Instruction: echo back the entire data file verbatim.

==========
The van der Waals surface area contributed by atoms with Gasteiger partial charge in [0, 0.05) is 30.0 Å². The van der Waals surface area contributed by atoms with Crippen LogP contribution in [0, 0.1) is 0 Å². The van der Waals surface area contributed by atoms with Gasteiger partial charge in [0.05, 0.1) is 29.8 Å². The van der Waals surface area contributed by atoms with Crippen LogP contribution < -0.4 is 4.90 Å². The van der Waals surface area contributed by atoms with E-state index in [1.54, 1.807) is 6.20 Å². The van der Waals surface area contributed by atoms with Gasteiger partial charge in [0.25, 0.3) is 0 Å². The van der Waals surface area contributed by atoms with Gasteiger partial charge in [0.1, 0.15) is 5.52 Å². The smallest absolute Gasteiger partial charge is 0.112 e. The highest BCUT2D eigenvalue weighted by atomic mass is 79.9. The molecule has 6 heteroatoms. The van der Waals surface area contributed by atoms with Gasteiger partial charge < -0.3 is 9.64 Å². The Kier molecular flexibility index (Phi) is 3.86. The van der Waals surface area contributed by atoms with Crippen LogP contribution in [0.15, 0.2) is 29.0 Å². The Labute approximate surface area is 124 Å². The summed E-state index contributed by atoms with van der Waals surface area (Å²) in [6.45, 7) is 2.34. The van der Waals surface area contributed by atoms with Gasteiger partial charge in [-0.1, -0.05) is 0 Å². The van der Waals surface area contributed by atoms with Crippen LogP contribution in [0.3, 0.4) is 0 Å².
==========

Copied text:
The van der Waals surface area contributed by atoms with Gasteiger partial charge in [0, 0.05) is 30.0 Å². The van der Waals surface area contributed by atoms with Crippen LogP contribution in [0, 0.1) is 0 Å². The van der Waals surface area contributed by atoms with Gasteiger partial charge in [0.05, 0.1) is 29.8 Å². The van der Waals surface area contributed by atoms with Crippen LogP contribution < -0.4 is 4.90 Å². The van der Waals surface area contributed by atoms with E-state index in [1.54, 1.807) is 6.20 Å². The van der Waals surface area contributed by atoms with Gasteiger partial charge in [0.25, 0.3) is 0 Å². The van der Waals surface area contributed by atoms with Gasteiger partial charge in [0.1, 0.15) is 5.52 Å². The smallest absolute Gasteiger partial charge is 0.112 e. The highest BCUT2D eigenvalue weighted by atomic mass is 79.9. The molecule has 6 heteroatoms. The van der Waals surface area contributed by atoms with Gasteiger partial charge < -0.3 is 9.64 Å². The Kier molecular flexibility index (Phi) is 3.86. The van der Waals surface area contributed by atoms with Crippen LogP contribution in [0.15, 0.2) is 29.0 Å². The Labute approximate surface area is 124 Å². The summed E-state index contributed by atoms with van der Waals surface area (Å²) in [6.45, 7) is 2.34. The van der Waals surface area contributed by atoms with Gasteiger partial charge in [-0.1, -0.05) is 0 Å². The van der Waals surface area contributed by atoms with Crippen LogP contribution in [0.3, 0.4) is 0 Å².